"When only thoughts pass through my mind, or the meditation sound goes on autopilot, is this what you call laxness?" asks a meditator. "Could be," answer Maria and Dag. "But it could just as well be a sign that you are meditating properly." What distinguishes a free mental attitude from being overly passive?
"Isn't it something of a paradox to 'pursue' the free mental attitude, rather than just forget the whole thing and just sit there and relax?" asks a meditator. "You are quite right in not wanting to strive for the free mental attitude," answer instructor Dag and initiator Maria. "Accept whatever is there, even if you feel that you are not making any headway."
Meditation may be technical and topical. The latter form sometimes focuses on the topic of death. As in the church of the Cappucino monks of Rome, where the basement contains 4000 skeletons taken apart and used for decoration.
After two English and one Chinese editions, the book Inner Strength - The Free Mental Attitude in Acem Meditation by Acem's founder Dr. Are Holen has now appeared in Spanish translation: Fuerza Interior - La actitud mental libre en la meditación Acem.
When Ignasi Corrella read about Acem Meditation in the big Spanish newspaper La Vanguardia, he (like several hundred others) went ahead and learnt the technique. Then he asked a local yoga teacher who writes for the paper what he thought.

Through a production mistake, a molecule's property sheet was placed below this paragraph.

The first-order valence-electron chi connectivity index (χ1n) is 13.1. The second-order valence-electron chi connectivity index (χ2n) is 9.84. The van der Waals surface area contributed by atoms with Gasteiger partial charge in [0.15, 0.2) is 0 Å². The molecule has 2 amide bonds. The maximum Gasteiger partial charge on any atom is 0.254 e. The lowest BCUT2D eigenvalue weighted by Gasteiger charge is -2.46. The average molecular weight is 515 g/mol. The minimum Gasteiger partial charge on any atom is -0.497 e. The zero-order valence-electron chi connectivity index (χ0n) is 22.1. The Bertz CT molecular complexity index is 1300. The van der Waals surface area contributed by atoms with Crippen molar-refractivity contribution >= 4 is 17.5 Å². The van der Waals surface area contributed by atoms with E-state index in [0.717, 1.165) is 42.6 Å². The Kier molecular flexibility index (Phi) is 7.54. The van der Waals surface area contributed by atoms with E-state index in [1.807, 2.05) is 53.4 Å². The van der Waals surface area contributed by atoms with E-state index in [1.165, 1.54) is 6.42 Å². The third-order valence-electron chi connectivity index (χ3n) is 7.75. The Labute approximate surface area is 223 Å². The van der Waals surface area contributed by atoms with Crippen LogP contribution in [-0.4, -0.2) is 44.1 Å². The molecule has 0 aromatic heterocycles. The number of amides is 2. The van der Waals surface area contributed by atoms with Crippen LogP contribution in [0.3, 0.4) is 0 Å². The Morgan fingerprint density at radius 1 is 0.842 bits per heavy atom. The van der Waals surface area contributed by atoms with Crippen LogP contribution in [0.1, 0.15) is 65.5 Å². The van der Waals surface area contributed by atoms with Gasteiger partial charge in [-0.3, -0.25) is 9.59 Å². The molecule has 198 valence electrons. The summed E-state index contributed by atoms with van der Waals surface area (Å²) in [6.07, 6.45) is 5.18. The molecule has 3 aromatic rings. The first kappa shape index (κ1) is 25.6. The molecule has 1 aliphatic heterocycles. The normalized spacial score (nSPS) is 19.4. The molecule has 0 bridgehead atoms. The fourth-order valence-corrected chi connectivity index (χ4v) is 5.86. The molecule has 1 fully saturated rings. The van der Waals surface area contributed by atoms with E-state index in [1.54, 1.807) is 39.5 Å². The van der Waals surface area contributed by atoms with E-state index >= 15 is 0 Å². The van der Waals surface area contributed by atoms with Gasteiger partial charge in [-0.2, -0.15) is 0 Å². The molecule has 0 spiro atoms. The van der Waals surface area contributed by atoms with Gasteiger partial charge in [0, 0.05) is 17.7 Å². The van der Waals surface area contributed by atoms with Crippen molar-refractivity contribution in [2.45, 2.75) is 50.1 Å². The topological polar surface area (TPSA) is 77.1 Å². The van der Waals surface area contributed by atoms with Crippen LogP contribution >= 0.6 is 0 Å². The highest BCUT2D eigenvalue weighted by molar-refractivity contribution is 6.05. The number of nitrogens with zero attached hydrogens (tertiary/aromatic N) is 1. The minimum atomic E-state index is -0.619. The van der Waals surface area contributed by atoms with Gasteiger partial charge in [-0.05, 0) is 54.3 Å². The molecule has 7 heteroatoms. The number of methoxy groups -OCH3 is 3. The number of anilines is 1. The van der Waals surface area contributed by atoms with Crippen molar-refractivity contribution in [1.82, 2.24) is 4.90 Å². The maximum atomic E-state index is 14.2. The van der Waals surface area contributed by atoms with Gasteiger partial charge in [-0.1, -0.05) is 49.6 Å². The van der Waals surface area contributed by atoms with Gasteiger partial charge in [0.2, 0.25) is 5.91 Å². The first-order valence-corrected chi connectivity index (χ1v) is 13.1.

Meditation is a means of creating an inner space, where thoughts, experiences and impressions have room to expand, and where memories, impulses and dreams can circulate. Monika Wirkkala discusses how to navigate the stream of consciousness with a free mental attitude.
The free mental attitude of Acem Meditation involves, on the one hand, a supple, effortless repetition of the meditation sound and, on the other hand, a free and accepting awareness in relation to impressions that appear during meditation. Acting to bring about this free mental attitude is a process.
Sometimes life is like a wheel: you go round and round and keep discovering that you’re back where you came from. At other times it resembles a corkscrew: each rotation takes you deeper. Halvor Eifring discusses the wheels and corkscrews of Acem Meditation.
When the longing for nirvana becomes too strong, we sometimes encounter the thought goblin, writes Dr. Øyvind Ellingsen. Recent research confirms that the natural resting state of the mind is not emptiness, but a tendency to wander.